Why You Should Pay Attention to Lulzsec



You are not as cool as Nyan Cat

There is a revolution happening right now. Whether you are aware of it or not, there’s a pretty good chance that some time in the past 90 days, your personal information was compromised. If you were lucky enough to not have had your credit card stolen, you may have had your personal passwords, your email address, and possibly your personal mailing address stolen. You may ask, “Why would anyone want to do this?” The answer is simpler than you think.

Because it’s hilarious.

The group behind many of the hacks against Sony, PBS, and miscellaneous others is a group known as Lulzsec (Twitter) and if you take a moment or two to browse their site, you’ll notice they are very well versed on their internet memes. Their knowledge of Nyan cats and ASCII art is eclipsed only by their extensive knowledge of internet security and how to destroy it on a whim.

Right now you can download a file from their website that contains over 62,000 random assorted email and password combinations from who-knows-what databases (one of them confirmed to be pron.com) across the internet. If you’re like just about everybody in the world, then you probably use the same password in multiple locations. So it’s likely that if your name is on that list, your Facebook, email, Paypal, or (heaven forbid) your IndyMojo.com account may be compromised.

I’ve been watching these hijinx for a few weeks now and was one of the first 1,000 followers of Lulzsec (they now have over 250,000). I can’t pull my eyes away from them. It’s like a car crash at a NASCAR race. You watch and find yourself somewhat horrified… but it is fascinating. While I feel bad for the end users who have lost their information, I find myself truly cheering at the fact that fat cats in suits finally have to listen to the IT industry and take the time and the money to secure their systems.

If you’re an individual who had their information leaked (seriously… take time and go check), then I feel for you. Here’s the question though: Is Lulzsec really the villain? Sitting in your seat, I’m sure my gut reaction would be “Hell yes, it is!” But these companies like Sony have apparently taken every shortcut in the book. They held your information on a silver platter for hackers by failing to implement even the most basic of security features. They were compromised by a form of cracking that is discussed in day one of any SQL class taught the world over. It’s the equivalent to leaving a hot apple pie on a window sill and wondering why Yogi bear shows up to ruin your dessert.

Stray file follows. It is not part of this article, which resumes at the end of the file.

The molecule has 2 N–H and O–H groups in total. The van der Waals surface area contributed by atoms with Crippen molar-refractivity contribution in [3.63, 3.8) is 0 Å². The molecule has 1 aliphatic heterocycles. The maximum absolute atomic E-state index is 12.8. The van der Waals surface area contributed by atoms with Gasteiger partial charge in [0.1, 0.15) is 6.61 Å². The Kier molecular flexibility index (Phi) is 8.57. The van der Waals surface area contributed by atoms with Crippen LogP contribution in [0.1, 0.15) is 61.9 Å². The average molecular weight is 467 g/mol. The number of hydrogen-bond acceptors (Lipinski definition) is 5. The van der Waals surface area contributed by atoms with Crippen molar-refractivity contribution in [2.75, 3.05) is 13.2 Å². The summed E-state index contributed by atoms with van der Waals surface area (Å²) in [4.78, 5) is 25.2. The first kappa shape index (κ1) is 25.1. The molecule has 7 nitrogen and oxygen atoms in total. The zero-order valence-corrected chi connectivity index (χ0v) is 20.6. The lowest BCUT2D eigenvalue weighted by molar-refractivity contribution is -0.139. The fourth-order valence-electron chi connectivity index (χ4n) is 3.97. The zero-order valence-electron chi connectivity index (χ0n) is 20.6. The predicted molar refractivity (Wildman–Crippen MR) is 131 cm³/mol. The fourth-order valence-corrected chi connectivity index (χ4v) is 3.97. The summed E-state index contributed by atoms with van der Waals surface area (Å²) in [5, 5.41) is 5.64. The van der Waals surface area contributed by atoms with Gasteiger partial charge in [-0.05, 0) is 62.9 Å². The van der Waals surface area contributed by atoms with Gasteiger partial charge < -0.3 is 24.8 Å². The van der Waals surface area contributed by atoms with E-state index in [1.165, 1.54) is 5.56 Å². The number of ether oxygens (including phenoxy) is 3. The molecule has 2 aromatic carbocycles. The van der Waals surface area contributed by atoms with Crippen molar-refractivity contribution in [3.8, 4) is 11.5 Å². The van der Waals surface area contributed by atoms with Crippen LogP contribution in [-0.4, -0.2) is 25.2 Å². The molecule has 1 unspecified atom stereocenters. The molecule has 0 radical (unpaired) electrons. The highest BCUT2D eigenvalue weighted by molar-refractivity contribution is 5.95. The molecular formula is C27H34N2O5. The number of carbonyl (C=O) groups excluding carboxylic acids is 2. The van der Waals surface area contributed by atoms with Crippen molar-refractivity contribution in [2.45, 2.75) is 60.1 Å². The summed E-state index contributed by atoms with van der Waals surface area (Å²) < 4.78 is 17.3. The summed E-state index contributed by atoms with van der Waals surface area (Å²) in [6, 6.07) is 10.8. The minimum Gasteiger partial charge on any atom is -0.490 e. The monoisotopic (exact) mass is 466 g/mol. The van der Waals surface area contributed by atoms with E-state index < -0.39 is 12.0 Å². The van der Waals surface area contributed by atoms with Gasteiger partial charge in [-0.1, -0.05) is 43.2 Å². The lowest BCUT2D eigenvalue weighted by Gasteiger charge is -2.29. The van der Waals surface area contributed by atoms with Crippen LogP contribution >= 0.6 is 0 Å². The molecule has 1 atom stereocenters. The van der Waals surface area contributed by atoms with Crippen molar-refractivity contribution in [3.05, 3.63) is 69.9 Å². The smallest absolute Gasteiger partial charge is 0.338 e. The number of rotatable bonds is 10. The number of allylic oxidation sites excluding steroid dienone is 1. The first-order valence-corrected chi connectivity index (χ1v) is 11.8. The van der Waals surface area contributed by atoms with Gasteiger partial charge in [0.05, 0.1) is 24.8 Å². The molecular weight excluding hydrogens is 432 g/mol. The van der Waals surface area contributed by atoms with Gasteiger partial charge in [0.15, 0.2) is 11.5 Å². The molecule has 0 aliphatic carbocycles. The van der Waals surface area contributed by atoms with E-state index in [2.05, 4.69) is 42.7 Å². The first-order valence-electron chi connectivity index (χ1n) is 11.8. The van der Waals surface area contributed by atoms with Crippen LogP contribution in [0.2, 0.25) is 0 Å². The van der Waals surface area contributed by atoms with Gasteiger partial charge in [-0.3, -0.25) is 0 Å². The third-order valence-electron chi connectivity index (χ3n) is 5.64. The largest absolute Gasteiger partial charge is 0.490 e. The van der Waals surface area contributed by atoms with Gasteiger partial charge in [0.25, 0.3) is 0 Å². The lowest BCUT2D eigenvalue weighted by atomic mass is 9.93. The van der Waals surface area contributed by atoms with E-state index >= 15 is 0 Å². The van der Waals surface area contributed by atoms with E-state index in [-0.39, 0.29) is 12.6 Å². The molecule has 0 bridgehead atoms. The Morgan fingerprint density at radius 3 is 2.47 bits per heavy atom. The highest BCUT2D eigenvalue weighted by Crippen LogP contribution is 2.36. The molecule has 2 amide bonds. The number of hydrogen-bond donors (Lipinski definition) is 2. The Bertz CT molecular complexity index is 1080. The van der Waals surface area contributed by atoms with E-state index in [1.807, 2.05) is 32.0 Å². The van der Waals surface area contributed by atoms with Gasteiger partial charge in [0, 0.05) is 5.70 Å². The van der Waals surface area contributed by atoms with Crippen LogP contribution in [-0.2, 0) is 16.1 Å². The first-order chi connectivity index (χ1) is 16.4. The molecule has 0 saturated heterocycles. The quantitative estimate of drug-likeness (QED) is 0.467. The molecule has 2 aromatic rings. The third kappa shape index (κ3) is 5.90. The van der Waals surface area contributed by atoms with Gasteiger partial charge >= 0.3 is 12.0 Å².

Check Yes or No
If Sony passed me this note, I would burn it
(Photo credit: Antics of an Undergraduate)

If that isn’t bad enough, Sony apparently does not encrypt any of their passwords. That means when you type your password into their form, they simply take it and store it just like you wrote it. So when someone comes along sniffing for info, it’s waiting for them without them having to break a sweat. Remember that SQL class I mentioned? If Day 1 was SQL Injection, then the prerequisite for entering the class would have been a handwritten note with check boxes that said “Should you store password in plain text? Yes or No.” Rumor has it that anyone who answers ‘Yes’ is actually taken into the stock yard and beaten to death with a Lolcat.

Don’t get me wrong, Lulzsec is guilty for stealing the information. Just like thousands of other hackers around the world have been guilty for hundreds of thousands of heists since the internet first became a series of tubes. The difference is that Lulzsec is using that information to say that Sony and other corporations are equally guilty for giving you a mirage of security when they cut corners and hired a toddler to put plain text passwords into their database. Don’t take my word for it, check out their 1000th Tweet Press Release.

And I can’t help but find myself agreeing with them. The plain stupidity of these companies is enough to make me wonder if they’re actually aware of what they’ve done, and somewhere in their 300 pages of Terms of Services, they explicitly state, “Oh and by the way… we don’t really feel like worrying about security, so if we get haXXed, we’re sorry. Good luck suing us though because you clicked agree, HAHAHA.”

“It’s the equivalent to leaving
a hot apple pie on a window sill
and wondering why Yogi bear shows
up to ruin your dessert.”

Long story short, if you own a Twitter account, you should be aware of Lulzsec and keep an eye on what they’re doing. They claim they are now conducting an operation called #AntiSec which is meant to be a joint venture by hackers around the world aiming to take down big corporations and even government agencies to expose just how little they care about our personal security. Whether you cheer them or jeer them, be sure you watch them because you never know if your name will be the next one released.

And if your name IS released next time?

Let’s just go ahead and say that when someone logs into your Facebook account and changes your profile picture to that of a graphic depiction of what may or may not be a donkey making love to a lady of the night… well… it’s wasn’t me. Wink